Random Film of the Week: KONGA

(thanks, Movie Trailer Graveyard!)

Konga MPWhile it’s not the worst man in a gorilla suit sci-fi/horror hybrid out there (Bela Lugosi Meets A Brooklyn Gorilla or A*P*E*, anyone?) 1961’s KONGA is nevertheless a terrifyingly bad movie that’s worth a watch for a few reasons. You’ll marvel at the ferocious, scenery chewing by Michael Gough’s mad botanist/scientist Dr. Charles Decker, the kitchen sink plot that tosses in carnivorous plants, terrible, inaccurate science, botany and biology, a love triangle that’s actually a square that gets whittled away corner by corner as the film progresses and some mostly lousy special effects that make this a total howler. I’ll get back to the ape suit later and the man in it, as both are another key to making this film so hysterically funny.

You have to admire a film that wants you to believe that Dr. Decker returns from his year-long trip to Africa (he’s actually missing and presumed dead!) with some strange ideas, some recipes for a serum that can make plants and animals grow to extreme sizes and a cute baby chimpanzee. His plant experiments end up creating a number of oversize man-eating varieties including (eek) some that look like gigantic black rubber penises with green veins a’poppin’ and red tongues hanging out (seriously). Before that rolls around in your head too much, Decker’s real showpiece is Konga, that baby chimpanzee he gives his serum who SOMEHOW changes into a gorilla (Wait, WHAT? Science takes another hit, folks POW!) before using his new “pet” to get revenge on a few of his peers (spoilers inbound, but it doesn’t matter because even if it’s all given away, this one’s worth seeing for the laughs it provides)… Continue reading

Random Film of the Week: Master of the World

Master of the WorldAh, Master of the World… you’re so well intentioned but when all is said and done you’re just not as good a film as you wanted to be… and that’s too bad. Even the great Vincent Price reading the words of the great Richard Matheson (who reworked elements from two of the great Jules Verne’s books into a screenplay) can’t save you from your crushing mediocrity. Nope, those barrel bottom visual effects work and an unfunny comic relief chef character tossed into the rather serious story can’t keep this Albatross afloat at all. That said, it’s an OK flick if you don’t mind it reminding you of a few better ones it tries so hard to template.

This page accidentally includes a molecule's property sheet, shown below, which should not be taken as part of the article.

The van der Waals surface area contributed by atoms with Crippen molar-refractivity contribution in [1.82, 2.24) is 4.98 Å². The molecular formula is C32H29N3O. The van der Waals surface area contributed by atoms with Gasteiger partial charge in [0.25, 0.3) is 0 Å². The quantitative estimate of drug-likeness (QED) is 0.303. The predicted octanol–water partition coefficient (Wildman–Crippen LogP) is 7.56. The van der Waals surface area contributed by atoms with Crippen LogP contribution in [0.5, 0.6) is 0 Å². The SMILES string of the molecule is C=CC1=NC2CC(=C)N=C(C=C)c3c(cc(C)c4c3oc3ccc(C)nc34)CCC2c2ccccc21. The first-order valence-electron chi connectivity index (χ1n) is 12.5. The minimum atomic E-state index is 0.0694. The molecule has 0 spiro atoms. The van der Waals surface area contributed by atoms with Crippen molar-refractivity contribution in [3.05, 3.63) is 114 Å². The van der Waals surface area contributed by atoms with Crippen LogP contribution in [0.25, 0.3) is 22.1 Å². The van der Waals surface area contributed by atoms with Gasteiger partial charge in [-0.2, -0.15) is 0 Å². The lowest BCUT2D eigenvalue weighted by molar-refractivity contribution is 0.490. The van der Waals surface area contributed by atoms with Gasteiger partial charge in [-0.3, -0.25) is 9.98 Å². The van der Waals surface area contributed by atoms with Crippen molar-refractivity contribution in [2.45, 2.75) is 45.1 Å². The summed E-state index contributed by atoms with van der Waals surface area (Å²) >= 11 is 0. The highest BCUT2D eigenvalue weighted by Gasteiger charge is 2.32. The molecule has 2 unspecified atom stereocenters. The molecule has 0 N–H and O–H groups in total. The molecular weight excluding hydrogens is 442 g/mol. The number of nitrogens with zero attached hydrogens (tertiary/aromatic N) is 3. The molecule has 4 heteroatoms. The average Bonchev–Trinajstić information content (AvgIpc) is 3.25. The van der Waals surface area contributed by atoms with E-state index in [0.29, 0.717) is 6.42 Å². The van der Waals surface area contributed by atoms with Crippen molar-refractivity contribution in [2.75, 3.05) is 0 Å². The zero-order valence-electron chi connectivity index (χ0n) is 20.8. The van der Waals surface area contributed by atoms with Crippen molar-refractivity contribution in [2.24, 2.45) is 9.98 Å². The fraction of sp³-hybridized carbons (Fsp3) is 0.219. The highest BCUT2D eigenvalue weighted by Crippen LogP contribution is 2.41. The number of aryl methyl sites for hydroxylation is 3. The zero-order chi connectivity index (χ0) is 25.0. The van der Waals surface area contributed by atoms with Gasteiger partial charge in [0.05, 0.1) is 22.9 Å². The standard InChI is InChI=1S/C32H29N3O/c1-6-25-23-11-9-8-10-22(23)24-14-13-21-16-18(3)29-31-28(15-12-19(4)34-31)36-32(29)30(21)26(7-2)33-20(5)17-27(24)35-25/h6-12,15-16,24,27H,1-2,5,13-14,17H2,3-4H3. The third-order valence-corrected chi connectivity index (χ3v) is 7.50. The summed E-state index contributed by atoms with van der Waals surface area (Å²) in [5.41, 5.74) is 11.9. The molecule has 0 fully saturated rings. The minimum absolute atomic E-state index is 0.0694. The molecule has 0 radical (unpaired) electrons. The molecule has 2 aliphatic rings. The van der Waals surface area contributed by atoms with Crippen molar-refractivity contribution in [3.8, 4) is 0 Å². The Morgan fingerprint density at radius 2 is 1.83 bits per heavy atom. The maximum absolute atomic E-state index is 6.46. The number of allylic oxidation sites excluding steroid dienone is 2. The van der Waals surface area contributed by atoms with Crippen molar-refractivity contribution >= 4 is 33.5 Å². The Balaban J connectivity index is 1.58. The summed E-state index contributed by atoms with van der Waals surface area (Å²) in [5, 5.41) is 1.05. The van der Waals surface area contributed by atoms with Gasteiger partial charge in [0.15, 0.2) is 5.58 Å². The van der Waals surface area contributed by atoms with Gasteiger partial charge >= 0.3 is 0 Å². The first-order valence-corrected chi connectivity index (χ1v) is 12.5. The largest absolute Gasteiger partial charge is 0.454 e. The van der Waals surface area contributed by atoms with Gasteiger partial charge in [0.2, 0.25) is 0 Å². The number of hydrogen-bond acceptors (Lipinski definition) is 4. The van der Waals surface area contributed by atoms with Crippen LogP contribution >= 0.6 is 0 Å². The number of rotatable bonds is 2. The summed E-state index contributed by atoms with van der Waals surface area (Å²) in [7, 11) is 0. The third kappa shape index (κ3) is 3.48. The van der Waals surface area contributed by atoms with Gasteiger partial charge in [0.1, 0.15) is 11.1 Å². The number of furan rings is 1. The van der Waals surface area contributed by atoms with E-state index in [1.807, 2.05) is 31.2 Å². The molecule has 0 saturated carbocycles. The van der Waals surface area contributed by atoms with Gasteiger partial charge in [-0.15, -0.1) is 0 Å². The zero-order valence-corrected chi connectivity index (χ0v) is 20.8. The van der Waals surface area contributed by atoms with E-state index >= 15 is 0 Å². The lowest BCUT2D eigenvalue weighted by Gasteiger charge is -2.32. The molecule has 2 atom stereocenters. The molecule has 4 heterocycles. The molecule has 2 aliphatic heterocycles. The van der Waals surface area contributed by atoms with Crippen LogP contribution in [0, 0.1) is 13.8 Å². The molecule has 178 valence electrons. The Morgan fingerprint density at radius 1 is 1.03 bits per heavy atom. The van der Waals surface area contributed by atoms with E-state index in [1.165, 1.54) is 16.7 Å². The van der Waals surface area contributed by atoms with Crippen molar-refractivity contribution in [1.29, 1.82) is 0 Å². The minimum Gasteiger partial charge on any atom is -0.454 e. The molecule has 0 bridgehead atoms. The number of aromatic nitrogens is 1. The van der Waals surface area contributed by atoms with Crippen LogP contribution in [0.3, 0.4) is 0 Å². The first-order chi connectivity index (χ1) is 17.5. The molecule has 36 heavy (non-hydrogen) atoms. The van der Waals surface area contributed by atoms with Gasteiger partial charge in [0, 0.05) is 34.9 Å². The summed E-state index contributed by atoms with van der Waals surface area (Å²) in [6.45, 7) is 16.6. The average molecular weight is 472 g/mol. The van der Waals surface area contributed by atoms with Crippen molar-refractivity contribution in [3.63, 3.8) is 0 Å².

Now, call me crazy… but I think the idea of a war-hating kind of madman flying around the world and waging war against people who wage wars is both nuts and necessary in this day and age. However, this film fails to excite on a few levels other than giving Price his juicy lead role and Charles Bronson a chance to play a rugged-looking 19th century good guy for a change. For all its explosions and shouting, it makes the idea of Price’s bomb-dropping anti-war antihero Robur a pretty dull one and the film wears out its welcome around the halfway point… Continue reading

Random Film of the Week: “X”- The Man With The X-Ray Eyes


X-TheManWithTheX-RayEyesMPOhhhh-kay... I’m having a SERIOUS case of déjà vu here. I know for a fact that I’d written up a review of this great 1963 Roger Corman “B” flick a few years back and posted it either on the old blog, here or somewhere else, but it’s nowhere to be found as far as I’ve checked. Crazy! Or perhaps I had such a vivid dream about writing this up that I merely THOUGHT that I’d run a review. Hey, it happens. But only to me, it seems…

Anyway, I despise rewriting stuff, so it could be that I did a draft that was close to completion but somehow was deleted or accidentally overwritten thanks to that oddball WordPress flaw where if you have two “Add New Post” tabs open and make the mistake of using them for new posts, you overwrite the first post with the second. Anyway, this is one of those really surprising low-budget films that, thanks to some great casting and some genuinely tight direction, manages to be much better than it should be… Continue reading

Random Film of the Week: The Little Girl Who Lives Down the Lane

video courtesy of Youtuber rynnjacobs.com – Thanks!

While it hasn’t got gallons of blood spilling all over the place nor a high body count to rival later and much more exploitative genre flicks, there’s a constant and nicely weird vibe that runs throughout Nicholas Gessner’s 1976 film The Little Girl Who Lives Down the Lane that makes it one of those slow burning “horror” flicks that lingers in your brain after the credits have rolled. The movie is more of a mystery/suspense hybrid than an actual horror film, but it’s easy to see it falling into that latter classification because of one particularly sudden death and part of one or two other scenes. Then again, it’s also one of those great oddball movies where the people who do die get their just desserts and probably won’t be missed even by the most pacifistic film fan.

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